Front Psychiatry 2:29. 2011..Overall, these studies indicate that the long-term consequences of adolescent opiate exposure can impact both the female and her future offspring...
- Cannabinoid exposure in adolescent female rats induces transgenerational effects on morphine conditioned place preference in male offspringJohn J Byrnes
Department of Biomedical Sciences, Tufts University, Cummings School of Veterinary Medicine, North Grafton, MA 01536, USA
J Psychopharmacol 26:1348-54. 2012..Both adolescent and adult WIN-F1offspring exhibited greater sensitivity to morphine CPP than their VEH-F1 counterparts. Collectively, the findings provide additional evidence of transgenerational effects of adolescent drug use...
- Multigenerational effects of adolescent morphine exposure on dopamine D2 receptor functionJohn J Byrnes
Department of Biomedical Sciences, Tufts University Cummings School of Veterinary Medicine, 200 Westboro Road, North Grafton, MA 01536, USA
Psychopharmacology (Berl) 227:263-72. 2013..Given the significant role that opioids play in neuroendocrine function, exposure to opiates during this critical developmental period could have significant consequences for the female, as well as her offspring...
- Environmental enrichment effects on the neurobehavioral profile of selective outbred trait anxiety ratsRebecca Ravenelle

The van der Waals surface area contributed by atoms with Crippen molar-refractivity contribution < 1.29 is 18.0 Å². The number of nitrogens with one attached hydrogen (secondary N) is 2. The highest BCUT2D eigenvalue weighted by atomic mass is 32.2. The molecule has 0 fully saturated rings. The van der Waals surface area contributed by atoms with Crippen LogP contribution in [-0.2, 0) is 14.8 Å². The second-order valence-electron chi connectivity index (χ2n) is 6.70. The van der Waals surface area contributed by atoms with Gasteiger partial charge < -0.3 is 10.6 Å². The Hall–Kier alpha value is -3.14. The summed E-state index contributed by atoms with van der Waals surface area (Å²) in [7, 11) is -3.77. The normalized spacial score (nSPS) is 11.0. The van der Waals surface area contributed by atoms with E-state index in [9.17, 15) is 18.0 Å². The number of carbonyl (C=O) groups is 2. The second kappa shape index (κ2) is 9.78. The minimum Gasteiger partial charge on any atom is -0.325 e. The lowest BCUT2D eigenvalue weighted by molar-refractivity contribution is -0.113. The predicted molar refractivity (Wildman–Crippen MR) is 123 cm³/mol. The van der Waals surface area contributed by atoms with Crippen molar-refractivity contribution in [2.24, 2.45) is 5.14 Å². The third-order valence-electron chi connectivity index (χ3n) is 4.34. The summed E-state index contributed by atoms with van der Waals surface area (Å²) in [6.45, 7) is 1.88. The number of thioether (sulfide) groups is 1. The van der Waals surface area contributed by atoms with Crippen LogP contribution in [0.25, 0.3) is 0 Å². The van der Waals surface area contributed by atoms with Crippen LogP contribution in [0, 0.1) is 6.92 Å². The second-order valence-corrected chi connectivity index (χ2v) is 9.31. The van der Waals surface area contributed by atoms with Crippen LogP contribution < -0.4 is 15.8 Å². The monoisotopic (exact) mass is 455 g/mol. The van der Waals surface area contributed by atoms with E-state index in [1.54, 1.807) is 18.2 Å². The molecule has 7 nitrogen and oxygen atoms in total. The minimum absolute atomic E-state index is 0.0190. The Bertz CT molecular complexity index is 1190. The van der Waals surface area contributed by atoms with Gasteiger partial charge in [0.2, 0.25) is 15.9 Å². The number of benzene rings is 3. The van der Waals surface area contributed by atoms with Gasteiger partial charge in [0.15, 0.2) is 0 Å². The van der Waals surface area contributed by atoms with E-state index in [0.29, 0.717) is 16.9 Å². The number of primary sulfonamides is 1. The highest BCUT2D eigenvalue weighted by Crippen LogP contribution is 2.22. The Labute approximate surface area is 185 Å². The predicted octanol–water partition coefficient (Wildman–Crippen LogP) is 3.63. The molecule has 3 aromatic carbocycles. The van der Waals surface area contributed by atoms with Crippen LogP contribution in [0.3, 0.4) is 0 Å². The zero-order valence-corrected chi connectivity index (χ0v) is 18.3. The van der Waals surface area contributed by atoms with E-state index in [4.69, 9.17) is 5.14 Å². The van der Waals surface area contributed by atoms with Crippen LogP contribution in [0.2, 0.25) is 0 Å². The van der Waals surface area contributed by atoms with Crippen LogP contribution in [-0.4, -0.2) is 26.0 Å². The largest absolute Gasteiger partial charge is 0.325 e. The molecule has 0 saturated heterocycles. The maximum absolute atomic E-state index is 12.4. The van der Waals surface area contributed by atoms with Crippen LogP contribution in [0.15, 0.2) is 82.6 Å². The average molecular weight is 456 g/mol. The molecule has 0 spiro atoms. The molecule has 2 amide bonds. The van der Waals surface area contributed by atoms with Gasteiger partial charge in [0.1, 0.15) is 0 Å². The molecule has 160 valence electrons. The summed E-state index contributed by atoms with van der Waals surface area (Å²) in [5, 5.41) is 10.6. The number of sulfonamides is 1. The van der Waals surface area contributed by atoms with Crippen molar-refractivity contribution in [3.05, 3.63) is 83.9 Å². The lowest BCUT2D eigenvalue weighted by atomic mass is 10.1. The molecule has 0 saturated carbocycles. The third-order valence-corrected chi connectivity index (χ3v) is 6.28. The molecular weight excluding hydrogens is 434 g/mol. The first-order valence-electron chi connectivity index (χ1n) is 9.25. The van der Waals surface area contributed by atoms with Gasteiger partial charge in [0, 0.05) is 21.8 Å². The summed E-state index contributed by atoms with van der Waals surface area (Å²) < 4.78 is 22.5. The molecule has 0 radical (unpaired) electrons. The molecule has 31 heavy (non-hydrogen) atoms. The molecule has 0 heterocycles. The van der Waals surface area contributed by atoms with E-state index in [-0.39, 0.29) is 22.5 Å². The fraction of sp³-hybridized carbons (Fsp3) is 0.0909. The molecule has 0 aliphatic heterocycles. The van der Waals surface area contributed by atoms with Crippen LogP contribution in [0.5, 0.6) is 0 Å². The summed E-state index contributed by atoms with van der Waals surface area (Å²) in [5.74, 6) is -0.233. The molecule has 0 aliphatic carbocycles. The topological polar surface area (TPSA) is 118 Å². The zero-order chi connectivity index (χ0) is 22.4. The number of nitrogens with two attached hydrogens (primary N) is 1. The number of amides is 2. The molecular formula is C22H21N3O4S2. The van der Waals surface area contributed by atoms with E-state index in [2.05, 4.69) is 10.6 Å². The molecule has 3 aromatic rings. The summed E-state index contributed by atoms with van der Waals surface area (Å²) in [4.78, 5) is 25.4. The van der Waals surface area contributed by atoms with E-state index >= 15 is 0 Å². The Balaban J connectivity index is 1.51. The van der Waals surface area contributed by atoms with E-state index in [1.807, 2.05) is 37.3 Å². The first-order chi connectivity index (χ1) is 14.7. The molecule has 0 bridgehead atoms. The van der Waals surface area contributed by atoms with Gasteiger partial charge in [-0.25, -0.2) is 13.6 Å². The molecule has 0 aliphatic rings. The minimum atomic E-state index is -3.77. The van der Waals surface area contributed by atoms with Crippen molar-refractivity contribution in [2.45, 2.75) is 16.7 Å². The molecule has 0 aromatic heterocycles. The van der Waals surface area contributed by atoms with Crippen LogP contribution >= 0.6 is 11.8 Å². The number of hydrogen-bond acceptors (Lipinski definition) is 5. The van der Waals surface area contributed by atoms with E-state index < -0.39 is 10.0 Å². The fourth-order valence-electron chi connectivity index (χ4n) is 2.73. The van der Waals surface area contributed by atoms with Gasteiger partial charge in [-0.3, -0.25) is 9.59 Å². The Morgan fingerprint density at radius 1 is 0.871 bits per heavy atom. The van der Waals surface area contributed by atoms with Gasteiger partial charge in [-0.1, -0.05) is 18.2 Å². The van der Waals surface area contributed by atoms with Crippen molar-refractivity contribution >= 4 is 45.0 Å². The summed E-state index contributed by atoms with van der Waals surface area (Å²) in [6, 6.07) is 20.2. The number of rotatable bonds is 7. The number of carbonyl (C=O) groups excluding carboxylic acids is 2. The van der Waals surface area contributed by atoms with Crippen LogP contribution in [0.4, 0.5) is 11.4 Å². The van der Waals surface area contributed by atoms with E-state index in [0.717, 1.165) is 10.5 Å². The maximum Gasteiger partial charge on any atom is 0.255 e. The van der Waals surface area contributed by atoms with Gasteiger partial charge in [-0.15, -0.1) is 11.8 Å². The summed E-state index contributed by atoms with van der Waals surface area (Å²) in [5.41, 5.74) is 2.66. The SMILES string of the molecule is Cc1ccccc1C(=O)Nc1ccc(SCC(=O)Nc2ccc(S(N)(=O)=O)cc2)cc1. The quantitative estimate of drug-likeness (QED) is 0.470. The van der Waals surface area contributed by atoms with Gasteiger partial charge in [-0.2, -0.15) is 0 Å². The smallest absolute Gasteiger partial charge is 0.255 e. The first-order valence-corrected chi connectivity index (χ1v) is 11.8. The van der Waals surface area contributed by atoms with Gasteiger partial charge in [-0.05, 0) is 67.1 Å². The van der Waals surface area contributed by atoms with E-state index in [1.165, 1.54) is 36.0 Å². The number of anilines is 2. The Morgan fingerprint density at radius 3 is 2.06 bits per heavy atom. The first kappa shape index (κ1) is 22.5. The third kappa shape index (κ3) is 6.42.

Department of Psychology, University of Massachusetts Boston, Boston, MA 02125, USA
Behav Brain Res 252:49-57. 2013..The results suggest that selectively-bred trait anxiety rats show state anxiety that is influenced by rearing environments, and D2 protein levels and BDNF/TrkB signaling may differentially contribute to integrating these effects. ..
- The impact of exposure to addictive drugs on future generations: Physiological and behavioral effectsF M Vassoler
Department of Biomedical Sciences, Cummings School of Veterinary Medicine, Tufts University, Grafton, MA 01536, USA Electronic address
Neuropharmacology 76:269-75. 2014..The potential epigenetic mechanisms underlying the transmission of these phenotypes across generations also are detailed. This article is part of a Special Issue entitled 'NIDA 40th Anniversary Issue'...
- Female adolescent exposure to cannabinoids causes transgenerational effects on morphine sensitization in female offspring in the absence of in utero exposureFair M Vassoler
Department of Biomedical Sciences, Tufts University, Grafton, USA
J Psychopharmacol 27:1015-22. 2013..Together, these findings demonstrate transgenerational effects of adolescent exposure to cannabinoids in the absence of any in utero exposure. ..
- Next generation effects of female adolescent morphine exposure: sex-specific alterations in response to acute morphine emerge before pubertyFair M Vassoler
Department of Biomedical Sciences, Tufts University Cummings School of Veterinary Medicine, North Grafton, Massachusetts, USA
Behav Pharmacol 25:173-81. 2014....
- Adolescent opioid exposure in female rats: transgenerational effects on morphine analgesia and anxiety-like behavior in adult offspringJohn J Byrnes
Department of Biomedical Sciences, Section of Reproduction and Neuroscience, Tufts University, Cummings School of Veterinary Medicine, 200 Westboro Rd, North Grafton, MA 01536, United States
Behav Brain Res 218:200-5. 2011..The findings indicate that prior opiate exposure during early adolescence in females produces sex-specific alterations of both emotionality and morphine sensitivity in their progeny...